Flashing protects the vulnerable seams in your home from water.
Installing it correctly helps to ensure your home will be leak-free.
Roofing and siding will protect most of the walls of your home from water
penetration, but certain junctions of your home need additional material to
keep water out. Flashing covers the vulnerable seams on your house. These
seams are generally found where there is a joint between dissimilar
materials, movement between two aspects of the building, or both. Two
common areas where flashing is needed are the chimney and around doors and
windows. These tips will help you to install flashing correctly in those
Chimney and masonry flashing.
Creating a weatherproof flashing joint against masonry can be challenging,
but is essential to seal off areas around your chimney.
When installing flashing on bricks, chisel out a slot in the mortar joists
that is about a half-inch deep, then fold in the top edge of the flashing
and fill the joints with fresh mortar.
If you are dealing with stucco, as opposed to bricks, cut out a shallow
groove with a circular saw fitted with a masonry-cutting blade. Then place
the top edge of the flashing into the groove, and cement it in place.
A less effective method is to secure the flashing against masonry with tar,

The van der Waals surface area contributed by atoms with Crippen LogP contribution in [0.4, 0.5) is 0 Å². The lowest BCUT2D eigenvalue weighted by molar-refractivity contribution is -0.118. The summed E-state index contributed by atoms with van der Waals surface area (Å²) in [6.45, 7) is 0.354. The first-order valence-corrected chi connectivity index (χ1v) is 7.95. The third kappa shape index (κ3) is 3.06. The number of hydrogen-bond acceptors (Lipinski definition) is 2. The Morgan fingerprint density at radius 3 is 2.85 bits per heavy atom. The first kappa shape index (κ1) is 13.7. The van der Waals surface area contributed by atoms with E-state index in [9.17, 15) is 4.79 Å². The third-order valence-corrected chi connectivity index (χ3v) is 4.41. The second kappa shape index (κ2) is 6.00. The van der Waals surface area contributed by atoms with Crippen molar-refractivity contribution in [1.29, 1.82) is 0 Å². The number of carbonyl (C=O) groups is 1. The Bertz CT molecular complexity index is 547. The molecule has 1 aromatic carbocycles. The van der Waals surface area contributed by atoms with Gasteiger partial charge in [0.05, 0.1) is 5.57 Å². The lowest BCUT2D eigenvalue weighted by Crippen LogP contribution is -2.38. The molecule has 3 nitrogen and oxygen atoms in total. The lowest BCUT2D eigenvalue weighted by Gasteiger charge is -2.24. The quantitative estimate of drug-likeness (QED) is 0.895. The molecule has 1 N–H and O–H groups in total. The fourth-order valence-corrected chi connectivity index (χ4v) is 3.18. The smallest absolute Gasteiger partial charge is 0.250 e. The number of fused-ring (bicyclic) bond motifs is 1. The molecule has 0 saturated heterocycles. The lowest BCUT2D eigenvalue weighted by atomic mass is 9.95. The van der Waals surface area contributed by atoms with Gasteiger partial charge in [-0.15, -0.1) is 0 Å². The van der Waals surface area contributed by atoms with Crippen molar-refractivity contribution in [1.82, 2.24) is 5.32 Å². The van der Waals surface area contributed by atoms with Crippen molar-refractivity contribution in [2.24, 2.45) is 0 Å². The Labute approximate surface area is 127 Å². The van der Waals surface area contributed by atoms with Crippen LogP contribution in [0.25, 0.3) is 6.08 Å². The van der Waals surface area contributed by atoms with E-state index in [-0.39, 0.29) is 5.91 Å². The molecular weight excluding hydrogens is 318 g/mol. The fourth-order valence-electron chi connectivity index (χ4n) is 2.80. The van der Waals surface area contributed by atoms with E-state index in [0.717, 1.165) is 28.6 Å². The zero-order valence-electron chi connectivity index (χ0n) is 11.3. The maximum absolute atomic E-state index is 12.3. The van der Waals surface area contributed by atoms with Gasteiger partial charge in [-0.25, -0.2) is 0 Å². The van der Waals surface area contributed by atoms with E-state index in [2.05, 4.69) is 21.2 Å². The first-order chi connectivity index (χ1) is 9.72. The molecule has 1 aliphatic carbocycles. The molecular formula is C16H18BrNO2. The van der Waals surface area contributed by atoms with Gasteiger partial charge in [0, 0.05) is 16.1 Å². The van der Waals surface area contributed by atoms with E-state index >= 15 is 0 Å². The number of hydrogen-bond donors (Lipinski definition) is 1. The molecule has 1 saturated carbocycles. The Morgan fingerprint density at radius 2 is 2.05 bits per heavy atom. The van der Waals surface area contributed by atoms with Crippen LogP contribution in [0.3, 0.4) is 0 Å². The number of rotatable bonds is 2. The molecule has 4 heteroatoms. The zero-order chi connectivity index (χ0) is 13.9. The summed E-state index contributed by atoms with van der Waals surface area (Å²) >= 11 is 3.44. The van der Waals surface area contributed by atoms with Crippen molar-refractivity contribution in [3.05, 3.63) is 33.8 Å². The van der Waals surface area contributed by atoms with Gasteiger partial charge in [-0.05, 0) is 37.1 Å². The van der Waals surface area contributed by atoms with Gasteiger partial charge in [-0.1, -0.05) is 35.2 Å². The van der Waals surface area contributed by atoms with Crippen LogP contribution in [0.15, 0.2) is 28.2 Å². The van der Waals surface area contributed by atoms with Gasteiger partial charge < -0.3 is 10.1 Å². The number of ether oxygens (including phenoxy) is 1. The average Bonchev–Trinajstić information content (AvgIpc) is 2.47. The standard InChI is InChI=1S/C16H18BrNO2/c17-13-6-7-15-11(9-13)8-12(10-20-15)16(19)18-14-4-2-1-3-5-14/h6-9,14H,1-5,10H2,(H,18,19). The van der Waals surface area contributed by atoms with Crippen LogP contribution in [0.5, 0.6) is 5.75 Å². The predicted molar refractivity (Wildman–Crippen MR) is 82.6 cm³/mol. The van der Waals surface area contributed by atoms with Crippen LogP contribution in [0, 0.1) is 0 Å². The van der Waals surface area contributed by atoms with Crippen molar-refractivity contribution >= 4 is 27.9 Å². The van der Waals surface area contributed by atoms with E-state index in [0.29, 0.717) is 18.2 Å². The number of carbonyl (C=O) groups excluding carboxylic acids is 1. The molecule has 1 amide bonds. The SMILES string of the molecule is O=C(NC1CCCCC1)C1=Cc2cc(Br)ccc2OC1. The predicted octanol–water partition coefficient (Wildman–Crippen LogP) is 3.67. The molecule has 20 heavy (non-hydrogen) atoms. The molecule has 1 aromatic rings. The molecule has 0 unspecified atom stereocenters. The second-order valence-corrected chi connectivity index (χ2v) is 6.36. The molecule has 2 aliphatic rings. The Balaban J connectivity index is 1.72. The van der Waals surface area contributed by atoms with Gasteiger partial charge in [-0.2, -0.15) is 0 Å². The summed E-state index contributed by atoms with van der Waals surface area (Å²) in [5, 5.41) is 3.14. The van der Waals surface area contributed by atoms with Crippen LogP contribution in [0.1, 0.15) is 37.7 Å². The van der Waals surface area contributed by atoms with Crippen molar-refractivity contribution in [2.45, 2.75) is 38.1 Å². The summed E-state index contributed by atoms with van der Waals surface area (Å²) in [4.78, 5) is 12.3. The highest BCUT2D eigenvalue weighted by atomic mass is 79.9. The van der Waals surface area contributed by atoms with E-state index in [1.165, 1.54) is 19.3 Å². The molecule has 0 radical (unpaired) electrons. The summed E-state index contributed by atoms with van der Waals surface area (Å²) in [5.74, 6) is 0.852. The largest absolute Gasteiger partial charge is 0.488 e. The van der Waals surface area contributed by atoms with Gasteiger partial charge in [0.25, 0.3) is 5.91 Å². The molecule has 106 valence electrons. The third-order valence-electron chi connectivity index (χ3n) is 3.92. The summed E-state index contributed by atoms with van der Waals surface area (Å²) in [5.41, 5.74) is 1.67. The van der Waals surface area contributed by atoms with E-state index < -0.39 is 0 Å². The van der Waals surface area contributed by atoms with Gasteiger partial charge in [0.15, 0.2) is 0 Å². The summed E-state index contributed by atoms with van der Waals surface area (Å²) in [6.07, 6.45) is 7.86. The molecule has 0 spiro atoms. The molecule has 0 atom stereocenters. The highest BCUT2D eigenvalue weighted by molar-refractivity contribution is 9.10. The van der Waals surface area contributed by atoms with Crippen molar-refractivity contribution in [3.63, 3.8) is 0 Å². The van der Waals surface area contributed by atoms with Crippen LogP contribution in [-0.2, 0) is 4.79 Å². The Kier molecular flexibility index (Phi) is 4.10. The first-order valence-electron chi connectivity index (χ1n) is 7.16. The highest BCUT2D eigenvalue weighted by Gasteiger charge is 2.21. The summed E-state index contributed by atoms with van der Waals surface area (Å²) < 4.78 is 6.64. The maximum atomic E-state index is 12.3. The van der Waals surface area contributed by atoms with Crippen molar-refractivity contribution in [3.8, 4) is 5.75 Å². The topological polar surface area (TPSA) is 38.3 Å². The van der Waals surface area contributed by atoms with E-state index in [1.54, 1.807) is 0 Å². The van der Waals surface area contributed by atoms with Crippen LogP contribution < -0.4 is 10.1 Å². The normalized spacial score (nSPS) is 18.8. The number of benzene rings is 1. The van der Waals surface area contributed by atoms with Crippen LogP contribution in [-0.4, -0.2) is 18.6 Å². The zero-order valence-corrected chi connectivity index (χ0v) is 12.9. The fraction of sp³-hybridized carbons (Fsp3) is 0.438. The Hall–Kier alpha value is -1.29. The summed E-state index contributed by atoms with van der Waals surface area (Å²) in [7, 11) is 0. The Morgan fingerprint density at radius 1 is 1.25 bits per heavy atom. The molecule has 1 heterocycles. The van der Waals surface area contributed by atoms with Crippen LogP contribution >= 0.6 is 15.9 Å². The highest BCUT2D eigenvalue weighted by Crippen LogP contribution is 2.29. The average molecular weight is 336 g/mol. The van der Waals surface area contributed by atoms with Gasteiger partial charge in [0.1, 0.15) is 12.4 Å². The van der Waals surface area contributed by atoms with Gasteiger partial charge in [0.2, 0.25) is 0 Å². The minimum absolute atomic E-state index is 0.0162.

adhesive or caulk. This will probably work for a few seasons, until the top
edge of the flashing will pull away leaving water free to run behind it into
Door and window flashing.
The sides of doors and windows can be sealed with caulking, but you will
need flashing across the top since this area is most exposed to the weather.
Many doors and windows come with a molded strip of vinyl flashing, but you
can use metal as a replacement.
When working with new construction or a remodeling project, you will have
room to tack flashing to the wall and cover the upper edge with siding.
When replacing old flashing, remove a course of siding, or pry out the
bottom edge and slip at least an inch of the flashing underneath. If you
remove a few shakes or clapboards, be sure to tack the flashing with roofing
nails along the top edge of the flashing, where the heads will be concealed
once the siding is refastened. The exposed section of flashing should
extend across the top of the window or door trim, and then tuck around its
Most vinyl flashing will curve away from the building to cover the trim. Be
sure you don't crimp the curved section when you fasten the siding. You can
always trim the lower edge of the siding, which will allow it to be nailed
tightly against the wall without putting any stress on the flashing.
Source: Mike McClintock, The Washington Post.